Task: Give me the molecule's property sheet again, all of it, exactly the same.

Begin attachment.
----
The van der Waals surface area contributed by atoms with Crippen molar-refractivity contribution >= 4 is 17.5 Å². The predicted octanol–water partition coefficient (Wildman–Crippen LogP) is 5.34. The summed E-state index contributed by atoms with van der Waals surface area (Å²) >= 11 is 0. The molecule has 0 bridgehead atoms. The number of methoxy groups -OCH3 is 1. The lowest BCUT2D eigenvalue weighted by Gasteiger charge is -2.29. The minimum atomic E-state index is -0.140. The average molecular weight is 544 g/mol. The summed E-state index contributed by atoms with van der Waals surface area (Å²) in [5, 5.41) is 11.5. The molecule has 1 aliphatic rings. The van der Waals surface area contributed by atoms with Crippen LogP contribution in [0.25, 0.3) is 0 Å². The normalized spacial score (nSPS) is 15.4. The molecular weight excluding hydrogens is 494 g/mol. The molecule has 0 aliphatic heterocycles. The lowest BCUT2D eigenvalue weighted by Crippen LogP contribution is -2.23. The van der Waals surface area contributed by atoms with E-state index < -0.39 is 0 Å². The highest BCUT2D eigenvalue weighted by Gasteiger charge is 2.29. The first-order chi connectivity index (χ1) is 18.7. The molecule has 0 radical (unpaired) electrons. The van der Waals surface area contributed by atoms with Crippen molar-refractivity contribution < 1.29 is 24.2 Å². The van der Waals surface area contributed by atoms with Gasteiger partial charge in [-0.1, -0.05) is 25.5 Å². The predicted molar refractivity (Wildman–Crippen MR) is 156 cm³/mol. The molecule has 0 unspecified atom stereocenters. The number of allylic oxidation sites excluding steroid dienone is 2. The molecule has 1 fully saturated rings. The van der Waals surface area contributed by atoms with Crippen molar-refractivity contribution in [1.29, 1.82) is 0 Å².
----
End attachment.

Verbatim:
The van der Waals surface area contributed by atoms with Crippen molar-refractivity contribution >= 4 is 17.5 Å². The predicted octanol–water partition coefficient (Wildman–Crippen LogP) is 5.34. The summed E-state index contributed by atoms with van der Waals surface area (Å²) >= 11 is 0. The molecule has 0 bridgehead atoms. The number of methoxy groups -OCH3 is 1. The lowest BCUT2D eigenvalue weighted by Gasteiger charge is -2.29. The minimum atomic E-state index is -0.140. The average molecular weight is 544 g/mol. The summed E-state index contributed by atoms with van der Waals surface area (Å²) in [5, 5.41) is 11.5. The molecule has 1 aliphatic rings. The van der Waals surface area contributed by atoms with Crippen LogP contribution in [0.25, 0.3) is 0 Å². The normalized spacial score (nSPS) is 15.4. The molecular weight excluding hydrogens is 494 g/mol. The molecule has 0 aliphatic heterocycles. The lowest BCUT2D eigenvalue weighted by Crippen LogP contribution is -2.23. The van der Waals surface area contributed by atoms with E-state index < -0.39 is 0 Å². The highest BCUT2D eigenvalue weighted by Gasteiger charge is 2.29. The first-order chi connectivity index (χ1) is 18.7. The molecule has 0 radical (unpaired) electrons. The van der Waals surface area contributed by atoms with Crippen molar-refractivity contribution < 1.29 is 24.2 Å². The van der Waals surface area contributed by atoms with Gasteiger partial charge in [-0.1, -0.05) is 25.5 Å². The predicted molar refractivity (Wildman–Crippen MR) is 156 cm³/mol. The molecule has 0 unspecified atom stereocenters. The number of allylic oxidation sites excluding steroid dienone is 2. The molecule has 1 fully saturated rings. The van der Waals surface area contributed by atoms with Crippen molar-refractivity contribution in [1.29, 1.82) is 0 Å².